The don't's of an interview for recruiters!

An interview is a two-way street and recruiters/employers also have to follow the unwritten rules of an interview.

We always see long lists of things that a candidate should do before an interview, during an interview, after an interview, etc. and a list of things that they should never do. We never see a list for employers and recruiters. Employers do not hold the moral high ground just because they are the ones hiring.


Recruiters need to start respecting and valuing the time of candidates and not treat them like they are doing them a favor. Many candidates have a bad experience with recruiters but they often do not talk about it or just accept it the way it is because they are in need of a job. Here are a few things that recruiters need to avoid doing for an interview -

  • Don't ask inappropriate questions - Avoid questions that are not related to the job - for example, questions based on race, religion, age, ethnic background, gender, marital status, and national origin. Questions like these cross the line and have nothing to do with the work of an individual.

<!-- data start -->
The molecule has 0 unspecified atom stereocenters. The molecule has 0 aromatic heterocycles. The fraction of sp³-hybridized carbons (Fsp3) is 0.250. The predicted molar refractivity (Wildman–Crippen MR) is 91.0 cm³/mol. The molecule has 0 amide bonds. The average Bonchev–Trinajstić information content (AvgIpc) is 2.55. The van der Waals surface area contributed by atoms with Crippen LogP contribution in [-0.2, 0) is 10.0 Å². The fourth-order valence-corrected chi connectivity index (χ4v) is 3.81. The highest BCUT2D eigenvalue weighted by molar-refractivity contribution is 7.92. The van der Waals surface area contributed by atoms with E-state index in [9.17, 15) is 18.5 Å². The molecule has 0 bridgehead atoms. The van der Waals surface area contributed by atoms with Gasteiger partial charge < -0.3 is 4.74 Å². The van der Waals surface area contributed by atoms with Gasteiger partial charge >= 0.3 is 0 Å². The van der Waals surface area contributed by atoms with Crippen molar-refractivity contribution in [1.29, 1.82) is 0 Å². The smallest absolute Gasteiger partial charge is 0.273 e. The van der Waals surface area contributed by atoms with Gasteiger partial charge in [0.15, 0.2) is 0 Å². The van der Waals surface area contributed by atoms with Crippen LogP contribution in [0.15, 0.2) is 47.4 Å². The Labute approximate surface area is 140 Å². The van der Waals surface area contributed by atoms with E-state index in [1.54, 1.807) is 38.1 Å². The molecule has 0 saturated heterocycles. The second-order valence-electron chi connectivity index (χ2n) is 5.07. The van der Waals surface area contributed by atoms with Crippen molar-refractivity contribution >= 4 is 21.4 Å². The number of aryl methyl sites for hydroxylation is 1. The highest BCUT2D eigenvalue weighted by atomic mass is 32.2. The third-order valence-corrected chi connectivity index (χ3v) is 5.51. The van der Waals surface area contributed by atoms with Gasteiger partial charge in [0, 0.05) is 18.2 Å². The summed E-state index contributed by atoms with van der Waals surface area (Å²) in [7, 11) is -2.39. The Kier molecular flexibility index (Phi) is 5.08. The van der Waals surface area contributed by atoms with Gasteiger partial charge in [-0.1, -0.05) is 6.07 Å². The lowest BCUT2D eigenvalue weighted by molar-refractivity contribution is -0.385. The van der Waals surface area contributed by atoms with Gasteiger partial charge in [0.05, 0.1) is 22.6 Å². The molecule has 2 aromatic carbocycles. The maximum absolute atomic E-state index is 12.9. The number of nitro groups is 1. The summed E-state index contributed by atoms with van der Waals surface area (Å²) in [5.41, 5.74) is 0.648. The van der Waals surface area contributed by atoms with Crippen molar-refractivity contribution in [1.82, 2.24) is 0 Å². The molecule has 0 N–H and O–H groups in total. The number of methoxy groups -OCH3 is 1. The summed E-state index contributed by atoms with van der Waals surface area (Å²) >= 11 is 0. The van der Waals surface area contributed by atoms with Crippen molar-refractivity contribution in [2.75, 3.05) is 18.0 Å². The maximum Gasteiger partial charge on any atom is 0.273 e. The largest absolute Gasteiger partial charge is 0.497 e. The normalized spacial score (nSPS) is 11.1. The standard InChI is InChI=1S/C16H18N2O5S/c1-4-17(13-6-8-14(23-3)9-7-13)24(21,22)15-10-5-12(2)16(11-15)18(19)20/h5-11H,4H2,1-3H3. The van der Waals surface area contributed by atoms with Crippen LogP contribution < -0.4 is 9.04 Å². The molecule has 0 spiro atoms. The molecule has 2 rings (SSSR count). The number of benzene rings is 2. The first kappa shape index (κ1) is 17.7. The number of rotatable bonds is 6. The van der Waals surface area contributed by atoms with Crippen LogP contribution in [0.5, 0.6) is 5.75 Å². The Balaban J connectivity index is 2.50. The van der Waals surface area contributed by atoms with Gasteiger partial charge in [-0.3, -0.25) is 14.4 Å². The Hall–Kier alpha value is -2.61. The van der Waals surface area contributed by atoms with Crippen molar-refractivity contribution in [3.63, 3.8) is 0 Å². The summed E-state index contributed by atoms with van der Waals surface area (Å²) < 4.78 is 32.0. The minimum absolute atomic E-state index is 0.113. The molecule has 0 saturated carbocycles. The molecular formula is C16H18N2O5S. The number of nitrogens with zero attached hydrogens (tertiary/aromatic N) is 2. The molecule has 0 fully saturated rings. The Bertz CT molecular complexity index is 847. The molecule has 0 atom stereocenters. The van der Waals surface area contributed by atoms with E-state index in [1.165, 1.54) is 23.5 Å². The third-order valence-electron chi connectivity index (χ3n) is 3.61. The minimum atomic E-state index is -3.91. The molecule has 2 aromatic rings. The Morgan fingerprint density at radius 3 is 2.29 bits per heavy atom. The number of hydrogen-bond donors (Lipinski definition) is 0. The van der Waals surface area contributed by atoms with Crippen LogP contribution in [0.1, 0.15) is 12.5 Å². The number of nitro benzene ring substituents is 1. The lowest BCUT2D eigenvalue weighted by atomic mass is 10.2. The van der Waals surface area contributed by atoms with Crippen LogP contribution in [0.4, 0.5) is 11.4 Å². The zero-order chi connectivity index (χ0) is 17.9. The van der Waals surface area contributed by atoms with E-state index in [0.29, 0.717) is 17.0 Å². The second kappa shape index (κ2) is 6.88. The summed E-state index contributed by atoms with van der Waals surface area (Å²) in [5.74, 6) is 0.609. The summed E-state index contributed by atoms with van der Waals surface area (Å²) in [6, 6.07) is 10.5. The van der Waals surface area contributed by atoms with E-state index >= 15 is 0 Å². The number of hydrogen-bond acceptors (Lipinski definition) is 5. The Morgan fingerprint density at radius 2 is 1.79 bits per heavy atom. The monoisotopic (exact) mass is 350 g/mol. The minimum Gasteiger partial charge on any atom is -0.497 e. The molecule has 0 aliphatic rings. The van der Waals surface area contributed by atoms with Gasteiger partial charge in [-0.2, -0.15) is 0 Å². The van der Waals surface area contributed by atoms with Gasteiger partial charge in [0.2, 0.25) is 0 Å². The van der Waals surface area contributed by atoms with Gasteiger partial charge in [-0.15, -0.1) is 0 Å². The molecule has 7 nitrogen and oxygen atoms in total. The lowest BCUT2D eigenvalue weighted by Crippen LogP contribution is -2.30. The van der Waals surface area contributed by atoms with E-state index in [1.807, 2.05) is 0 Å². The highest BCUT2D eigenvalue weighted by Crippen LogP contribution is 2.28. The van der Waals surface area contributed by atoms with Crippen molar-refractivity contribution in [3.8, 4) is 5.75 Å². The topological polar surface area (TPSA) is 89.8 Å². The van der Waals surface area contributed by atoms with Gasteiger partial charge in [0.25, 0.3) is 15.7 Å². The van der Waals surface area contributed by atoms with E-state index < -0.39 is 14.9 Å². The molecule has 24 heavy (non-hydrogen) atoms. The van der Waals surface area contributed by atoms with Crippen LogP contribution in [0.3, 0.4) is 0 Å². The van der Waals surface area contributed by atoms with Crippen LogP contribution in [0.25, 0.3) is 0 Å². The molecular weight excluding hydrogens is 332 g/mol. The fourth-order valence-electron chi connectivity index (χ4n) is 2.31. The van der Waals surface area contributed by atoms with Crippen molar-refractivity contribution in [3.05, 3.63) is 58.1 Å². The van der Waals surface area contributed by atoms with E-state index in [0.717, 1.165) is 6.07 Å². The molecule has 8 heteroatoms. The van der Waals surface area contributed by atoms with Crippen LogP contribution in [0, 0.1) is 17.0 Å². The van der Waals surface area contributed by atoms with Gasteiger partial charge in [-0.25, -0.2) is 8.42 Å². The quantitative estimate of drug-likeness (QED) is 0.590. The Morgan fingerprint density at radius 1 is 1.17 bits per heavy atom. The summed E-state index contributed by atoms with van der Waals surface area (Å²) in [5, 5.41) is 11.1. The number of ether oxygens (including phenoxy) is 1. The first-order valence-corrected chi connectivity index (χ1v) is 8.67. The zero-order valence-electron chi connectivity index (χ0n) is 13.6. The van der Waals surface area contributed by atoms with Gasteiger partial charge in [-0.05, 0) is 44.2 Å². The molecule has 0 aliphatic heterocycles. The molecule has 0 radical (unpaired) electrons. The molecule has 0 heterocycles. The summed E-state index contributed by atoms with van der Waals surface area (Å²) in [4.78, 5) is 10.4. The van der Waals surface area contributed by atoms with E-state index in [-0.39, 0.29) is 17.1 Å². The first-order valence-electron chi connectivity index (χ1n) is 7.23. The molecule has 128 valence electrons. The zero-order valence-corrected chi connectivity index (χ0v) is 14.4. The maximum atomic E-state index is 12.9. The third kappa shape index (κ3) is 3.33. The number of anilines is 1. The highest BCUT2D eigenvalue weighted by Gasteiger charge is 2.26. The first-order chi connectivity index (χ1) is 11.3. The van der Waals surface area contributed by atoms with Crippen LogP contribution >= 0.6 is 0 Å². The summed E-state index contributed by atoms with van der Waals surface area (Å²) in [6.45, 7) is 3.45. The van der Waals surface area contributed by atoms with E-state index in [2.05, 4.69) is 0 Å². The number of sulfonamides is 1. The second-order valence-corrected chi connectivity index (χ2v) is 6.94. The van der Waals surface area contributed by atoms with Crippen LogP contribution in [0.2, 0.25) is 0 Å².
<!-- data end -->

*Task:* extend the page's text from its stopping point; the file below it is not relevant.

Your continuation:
• Don't make candidates wait for hours - The time of a candidate needs to be valued. It is disrespectful if they are made to wait for hours and if the interview is canceled without any prior notice. If a candidate is rejected for arriving late for an interview, the same should apply to recruiters.

  • Don't skip your homework - Review the candidate's resume, LinkedIn profile, cover letter, prepare for the candidate's questions, and have a clear understanding of the vacant position. The last thing you want to do is read the resume for the first time right in front of the candidate or have zero knowledge about the vacant position.

  • Don't display a negative attitude - Demonstrating a professional, positive, and enthusiastic attitude will calm nervous candidates, and will also allow for a more meaningful exchange to happen. A negative attitude will discourage them from speaking their mind.

  • Don't skip the follow-up - Candidates value feedback and informing them of their status after the interview with feedback regardless of whether they qualify enhances their experience. A simple explanation of why the candidate has not been selected than a default rejection email goes a long way in helping candidates understand their shortcomings.

Related - The don't's of an interview for candidates.


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